JOURNALIST:

Treasurer, quick question on Brexit, if you may: what’s your assessment of the direction that this strategy is going for the UK?

TREASURER:

Well one of the things I learn when I go to the G20 is that there are some people’s jobs I certainly wouldn’t want. This is a very challenging issue for the UK Government and I commend Chancellor Hammond and, of course, Prime Minister May for dealing with what is a very challenging set of circumstances. So I’m not going to be a commentator on what they’re doing. I know they are applying themselves fully to what is a very difficult challenge. It is important for the global economy. It is very important for the European economy, the British economy, and I have only been anything but totally impressed by the way Chancellor Hammond has been applying himself to this very difficult task.

JOURNALIST:

[Inaudible]… closer alignment with the EU which would actually perhaps jeopardise the trade...

TREASURER:

Well I am not engaging in the internal politics of the United Kingdom or the path that they’re adopting, pursuing the Brexit vote that occurred there some years ago. It is for them to manage that and handle that and I commend them for the very professional and determined way that they are proceeding with trying to resolve that issue.

JOURNALIST:

Theresa May and Emmanuel Macron of France are meeting for dinner tonight. If you were at the table, what would you tell them?

TREASURER:

Well I am not at the table. I will check to see if the invitation came in the mail, but I’d say it’s… The Prime Minister engages with the other world leaders. I had the opportunity to engage with my counterparts in Buenos Aires just a couple of weeks ago, and I think Chancellor Hammond has been showing real leadership.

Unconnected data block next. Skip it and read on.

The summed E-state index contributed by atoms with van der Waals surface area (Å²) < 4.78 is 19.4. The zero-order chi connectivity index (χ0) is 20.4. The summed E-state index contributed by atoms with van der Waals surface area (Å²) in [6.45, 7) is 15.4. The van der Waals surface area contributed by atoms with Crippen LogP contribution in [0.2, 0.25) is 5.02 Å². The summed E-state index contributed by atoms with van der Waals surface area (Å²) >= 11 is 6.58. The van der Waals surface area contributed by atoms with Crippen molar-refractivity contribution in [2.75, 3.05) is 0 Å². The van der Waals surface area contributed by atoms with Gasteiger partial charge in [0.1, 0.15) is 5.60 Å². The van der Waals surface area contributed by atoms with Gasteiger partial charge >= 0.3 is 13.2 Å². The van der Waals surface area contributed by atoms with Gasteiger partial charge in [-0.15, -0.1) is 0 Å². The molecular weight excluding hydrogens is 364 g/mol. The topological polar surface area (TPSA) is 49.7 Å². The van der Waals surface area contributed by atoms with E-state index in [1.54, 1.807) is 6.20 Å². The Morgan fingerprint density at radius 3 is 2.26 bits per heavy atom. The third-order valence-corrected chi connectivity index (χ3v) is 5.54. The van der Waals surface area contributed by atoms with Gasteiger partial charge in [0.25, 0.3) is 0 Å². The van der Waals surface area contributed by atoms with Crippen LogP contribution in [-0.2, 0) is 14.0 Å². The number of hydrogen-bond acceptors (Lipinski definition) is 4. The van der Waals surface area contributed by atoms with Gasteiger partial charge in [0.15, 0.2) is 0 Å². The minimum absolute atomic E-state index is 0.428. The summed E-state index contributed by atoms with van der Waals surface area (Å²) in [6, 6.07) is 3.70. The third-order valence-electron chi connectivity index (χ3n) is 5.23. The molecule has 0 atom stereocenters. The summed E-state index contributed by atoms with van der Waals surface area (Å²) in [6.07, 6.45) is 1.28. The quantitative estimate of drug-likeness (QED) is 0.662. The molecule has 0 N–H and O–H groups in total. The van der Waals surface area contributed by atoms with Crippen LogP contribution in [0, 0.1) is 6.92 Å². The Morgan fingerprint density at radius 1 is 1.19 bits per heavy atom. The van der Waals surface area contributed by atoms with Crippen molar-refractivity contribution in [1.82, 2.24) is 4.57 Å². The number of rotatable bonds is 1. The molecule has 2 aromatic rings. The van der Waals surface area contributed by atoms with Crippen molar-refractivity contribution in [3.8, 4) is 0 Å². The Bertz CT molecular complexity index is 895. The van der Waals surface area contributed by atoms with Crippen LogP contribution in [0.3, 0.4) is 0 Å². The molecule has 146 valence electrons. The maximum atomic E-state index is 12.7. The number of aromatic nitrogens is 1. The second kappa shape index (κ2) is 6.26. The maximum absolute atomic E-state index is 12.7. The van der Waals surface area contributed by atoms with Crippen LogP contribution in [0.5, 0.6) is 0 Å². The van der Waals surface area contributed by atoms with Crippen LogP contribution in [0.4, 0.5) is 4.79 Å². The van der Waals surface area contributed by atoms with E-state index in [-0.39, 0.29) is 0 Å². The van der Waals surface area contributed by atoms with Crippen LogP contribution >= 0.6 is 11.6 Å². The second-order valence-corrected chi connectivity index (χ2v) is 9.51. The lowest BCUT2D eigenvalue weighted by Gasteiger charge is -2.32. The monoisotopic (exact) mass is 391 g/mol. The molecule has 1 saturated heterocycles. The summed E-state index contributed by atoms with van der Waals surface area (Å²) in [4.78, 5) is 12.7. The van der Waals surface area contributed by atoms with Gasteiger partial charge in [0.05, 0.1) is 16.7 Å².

JOURNALIST:

Just back onto the bank report, of the dozen or so recommendations, are there any that the Government will commit to?

TREASURER:

I think I have indicated to you today that we’re looking very carefully at a couple that we are quite attracted to. The integrity officer, I think, has a lot of merit, but we’re not going to rush into this. We’ll consider that carefully. On top of that there is the access regime, and the new payments platform, I think that’s a real… [inaudible]. It fits in well with what we have been doing more broadly, but, again, a lot of people have to be consulted about how we might proceed with that. There were a range of other issues that go to commissions and rent structures and the mortgage broking industry. They were, a lot of them, canvassed in the earlier report, and they are quite complicated. The government is not rushing on that response. There will be a report from the Royal Commission in the not too distant future. And there will be another opportunity to potentially fashion any response to issues raised there or here together.

JOURNALIST:

Have you ever needed to switch your bank at all?

TREASURER:

Sorry?

JOURNALIST:

Have you ever needed to switch your bank?

TREASURER:

Well I have been getting a good deal. For a long time. But I constantly make sure I do and that is what I think I’d encourage all consumers to do, whether it is your first account and they have come along to your school and they want you to open that little bank account like I did when I was seven years old or nine years old, or however old I was, and it is an important choice that you make.

JOURNALIST:

Are you still with your first bank?

TREASURER:

I actually am. But I always check to make sure it’s the right place for me to be. It is not a passive decision, it is an active one. So long as it’s an active choice that people are making then I think we put strength in the system.

TREASURER:

Just on company taxes, will you confirm that the Government will bring debate on company tax cuts as a priority when Parliament resumes?

TREASURER:

It will be on when we come back. Ok. Thank you.